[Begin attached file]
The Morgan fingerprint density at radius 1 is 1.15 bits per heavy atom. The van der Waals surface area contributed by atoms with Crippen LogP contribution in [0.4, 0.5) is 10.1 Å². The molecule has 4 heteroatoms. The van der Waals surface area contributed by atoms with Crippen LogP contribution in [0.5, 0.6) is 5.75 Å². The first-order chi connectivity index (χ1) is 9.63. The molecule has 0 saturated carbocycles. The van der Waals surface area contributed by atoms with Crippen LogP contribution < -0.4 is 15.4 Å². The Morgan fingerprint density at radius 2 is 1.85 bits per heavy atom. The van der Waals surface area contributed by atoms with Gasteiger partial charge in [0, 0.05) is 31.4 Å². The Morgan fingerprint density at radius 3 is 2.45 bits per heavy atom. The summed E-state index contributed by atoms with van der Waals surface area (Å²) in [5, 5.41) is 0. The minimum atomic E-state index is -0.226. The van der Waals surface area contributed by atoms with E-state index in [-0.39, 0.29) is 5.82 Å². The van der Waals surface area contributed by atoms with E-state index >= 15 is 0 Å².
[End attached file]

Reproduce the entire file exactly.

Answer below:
The Morgan fingerprint density at radius 1 is 1.15 bits per heavy atom. The van der Waals surface area contributed by atoms with Crippen LogP contribution in [0.4, 0.5) is 10.1 Å². The molecule has 4 heteroatoms. The van der Waals surface area contributed by atoms with Crippen LogP contribution in [0.5, 0.6) is 5.75 Å². The first-order chi connectivity index (χ1) is 9.63. The molecule has 0 saturated carbocycles. The van der Waals surface area contributed by atoms with Crippen LogP contribution < -0.4 is 15.4 Å². The Morgan fingerprint density at radius 2 is 1.85 bits per heavy atom. The van der Waals surface area contributed by atoms with Gasteiger partial charge in [0, 0.05) is 31.4 Å². The Morgan fingerprint density at radius 3 is 2.45 bits per heavy atom. The summed E-state index contributed by atoms with van der Waals surface area (Å²) in [5, 5.41) is 0. The minimum atomic E-state index is -0.226. The van der Waals surface area contributed by atoms with E-state index in [-0.39, 0.29) is 5.82 Å². The van der Waals surface area contributed by atoms with E-state index >= 15 is 0 Å².